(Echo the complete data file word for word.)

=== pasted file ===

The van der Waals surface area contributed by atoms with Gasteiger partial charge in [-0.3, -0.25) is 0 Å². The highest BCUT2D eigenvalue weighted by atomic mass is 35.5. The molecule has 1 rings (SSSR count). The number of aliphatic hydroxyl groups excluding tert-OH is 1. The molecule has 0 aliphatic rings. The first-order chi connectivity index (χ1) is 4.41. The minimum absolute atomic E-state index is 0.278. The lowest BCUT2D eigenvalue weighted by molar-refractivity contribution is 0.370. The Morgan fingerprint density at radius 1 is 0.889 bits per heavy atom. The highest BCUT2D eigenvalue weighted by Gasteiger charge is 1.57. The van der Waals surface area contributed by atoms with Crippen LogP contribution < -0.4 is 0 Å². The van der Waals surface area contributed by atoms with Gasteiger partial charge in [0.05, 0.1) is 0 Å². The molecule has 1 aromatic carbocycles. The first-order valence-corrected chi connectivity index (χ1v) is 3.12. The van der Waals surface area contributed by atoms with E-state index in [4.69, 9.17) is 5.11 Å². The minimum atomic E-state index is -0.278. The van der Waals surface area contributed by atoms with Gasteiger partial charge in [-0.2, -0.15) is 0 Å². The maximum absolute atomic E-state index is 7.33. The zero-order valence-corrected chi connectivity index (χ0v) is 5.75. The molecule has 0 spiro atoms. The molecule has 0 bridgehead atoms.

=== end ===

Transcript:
The van der Waals surface area contributed by atoms with Gasteiger partial charge in [-0.3, -0.25) is 0 Å². The highest BCUT2D eigenvalue weighted by atomic mass is 35.5. The molecule has 1 rings (SSSR count). The number of aliphatic hydroxyl groups excluding tert-OH is 1. The molecule has 0 aliphatic rings. The first-order chi connectivity index (χ1) is 4.41. The minimum absolute atomic E-state index is 0.278. The lowest BCUT2D eigenvalue weighted by molar-refractivity contribution is 0.370. The Morgan fingerprint density at radius 1 is 0.889 bits per heavy atom. The highest BCUT2D eigenvalue weighted by Gasteiger charge is 1.57. The van der Waals surface area contributed by atoms with Crippen LogP contribution < -0.4 is 0 Å². The van der Waals surface area contributed by atoms with Gasteiger partial charge in [0.05, 0.1) is 0 Å². The molecule has 1 aromatic carbocycles. The first-order valence-corrected chi connectivity index (χ1v) is 3.12. The van der Waals surface area contributed by atoms with E-state index in [4.69, 9.17) is 5.11 Å². The minimum atomic E-state index is -0.278. The van der Waals surface area contributed by atoms with Gasteiger partial charge in [-0.2, -0.15) is 0 Å². The maximum absolute atomic E-state index is 7.33. The zero-order valence-corrected chi connectivity index (χ0v) is 5.75. The molecule has 0 spiro atoms. The molecule has 0 bridgehead atoms.